Ask AF: When and How to Find a Pediatrician During the Adoption Process

"We would like to find a pediatrician during the adoption process, so we have someone to help guide our decisions. How to do this?"

Q: My husband and I are working through the domestic adoption process and are trying to educate ourselves as much as possible now that we’ve entered the wait. We would like to find a pediatrician sooner rather than later in our process to have someone to help guide our decisions and inform us on what to expect and how to move forward if we will be adopting a baby who was prenatally exposed to drugs and/or alcohol. Does anyone have any suggestions on how to begin?

Members of respond:

Finding a pediatrician early is a great idea. We asked around a lot—friends, our own PCP, and our adoption group. Most pediatricians are happy to meet with you and answer any questions you might have; they will probably also ask you questions, as well, to ensure a good fit on both sides. We did a couple of these ‘pre-natal’ interviews. Our main questions were if they were pro vaccination, worked with many adopted children, how diverse their client base was (how racially diverse, as well as single parent, same sex, etc.), and, of course, how familiar they were with drug exposure.”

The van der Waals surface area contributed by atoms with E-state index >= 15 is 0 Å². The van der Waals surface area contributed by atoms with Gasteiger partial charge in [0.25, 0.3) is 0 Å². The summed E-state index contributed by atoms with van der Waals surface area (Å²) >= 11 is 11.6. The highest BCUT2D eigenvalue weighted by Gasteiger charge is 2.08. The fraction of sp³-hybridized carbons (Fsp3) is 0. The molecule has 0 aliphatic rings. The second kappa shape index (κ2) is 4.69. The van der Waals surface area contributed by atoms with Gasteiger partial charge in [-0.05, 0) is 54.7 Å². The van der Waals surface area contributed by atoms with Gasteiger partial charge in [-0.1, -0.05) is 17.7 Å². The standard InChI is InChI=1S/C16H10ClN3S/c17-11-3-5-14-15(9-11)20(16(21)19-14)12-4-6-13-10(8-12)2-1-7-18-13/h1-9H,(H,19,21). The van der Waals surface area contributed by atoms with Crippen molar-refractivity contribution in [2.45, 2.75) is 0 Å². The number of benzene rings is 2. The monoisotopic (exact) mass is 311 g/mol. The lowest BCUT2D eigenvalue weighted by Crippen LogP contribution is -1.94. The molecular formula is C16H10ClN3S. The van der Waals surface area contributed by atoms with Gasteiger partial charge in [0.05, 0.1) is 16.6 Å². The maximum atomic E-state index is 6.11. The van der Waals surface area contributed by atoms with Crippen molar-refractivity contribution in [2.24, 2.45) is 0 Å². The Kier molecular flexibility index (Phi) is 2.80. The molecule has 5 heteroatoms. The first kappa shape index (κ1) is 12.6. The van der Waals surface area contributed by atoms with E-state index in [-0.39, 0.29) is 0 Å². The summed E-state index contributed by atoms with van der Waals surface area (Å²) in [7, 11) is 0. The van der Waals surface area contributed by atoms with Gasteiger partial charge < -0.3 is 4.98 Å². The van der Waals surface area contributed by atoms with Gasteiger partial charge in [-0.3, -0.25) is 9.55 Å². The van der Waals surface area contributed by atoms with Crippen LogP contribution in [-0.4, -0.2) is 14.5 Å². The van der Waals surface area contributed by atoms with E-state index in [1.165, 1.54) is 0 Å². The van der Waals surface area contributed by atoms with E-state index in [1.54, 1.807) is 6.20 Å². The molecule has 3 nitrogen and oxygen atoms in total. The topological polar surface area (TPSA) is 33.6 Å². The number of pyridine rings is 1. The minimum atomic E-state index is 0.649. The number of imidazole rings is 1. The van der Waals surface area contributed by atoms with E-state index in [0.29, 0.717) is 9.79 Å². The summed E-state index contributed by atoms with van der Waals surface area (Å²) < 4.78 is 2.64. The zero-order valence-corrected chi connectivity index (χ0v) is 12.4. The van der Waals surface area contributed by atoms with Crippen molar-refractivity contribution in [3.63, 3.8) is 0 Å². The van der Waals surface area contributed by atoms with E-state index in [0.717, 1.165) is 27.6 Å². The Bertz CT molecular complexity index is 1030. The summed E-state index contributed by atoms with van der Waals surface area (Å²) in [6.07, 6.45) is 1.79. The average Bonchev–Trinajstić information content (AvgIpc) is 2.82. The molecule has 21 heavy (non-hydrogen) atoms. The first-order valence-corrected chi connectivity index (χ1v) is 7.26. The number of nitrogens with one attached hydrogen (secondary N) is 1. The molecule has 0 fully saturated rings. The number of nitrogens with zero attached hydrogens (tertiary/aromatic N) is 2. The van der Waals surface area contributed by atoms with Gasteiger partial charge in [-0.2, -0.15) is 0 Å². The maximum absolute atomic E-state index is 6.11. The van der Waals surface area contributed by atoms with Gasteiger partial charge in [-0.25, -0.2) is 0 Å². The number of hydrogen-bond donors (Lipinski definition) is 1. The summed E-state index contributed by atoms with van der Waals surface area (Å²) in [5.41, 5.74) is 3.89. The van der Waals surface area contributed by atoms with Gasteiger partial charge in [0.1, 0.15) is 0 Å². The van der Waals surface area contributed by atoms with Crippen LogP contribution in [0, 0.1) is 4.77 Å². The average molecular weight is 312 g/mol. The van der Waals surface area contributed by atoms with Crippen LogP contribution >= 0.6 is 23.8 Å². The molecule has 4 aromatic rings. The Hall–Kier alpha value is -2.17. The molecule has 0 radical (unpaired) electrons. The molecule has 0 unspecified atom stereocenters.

“Just to warn you, the average pediatrician doesn’t know much about adoption. Our first pediatrician worked with DCF, so she knew about drug exposure, and was familiar with foster care, but didn’t have much experience with private newborn adoption. It wasn’t a major issue for me, but just be prepared. With our second adoption, there were some pregnancy complications, and our doctor was able to help me review records.”

“It’s great that you are lining up a pediatrician as you wait. You generally have to take a newborn to see a doctor within a few days of discharge from the hospital, and you never know if you will have an emergency placement. (It’s also a good idea to go ahead and buy the car seat, too!) Consider asking your lawyer or adoption agency if they could recommend any doctors, or could ask former clients for recommendations. Some additional, long-haul advice I’d give any new parent: Choose a practice that has weekend hours. Our practice has a roster of doctors, so there’s usually good availability to be seen within hours of a call. An affiliation with a good hospital near you is also a plus.”



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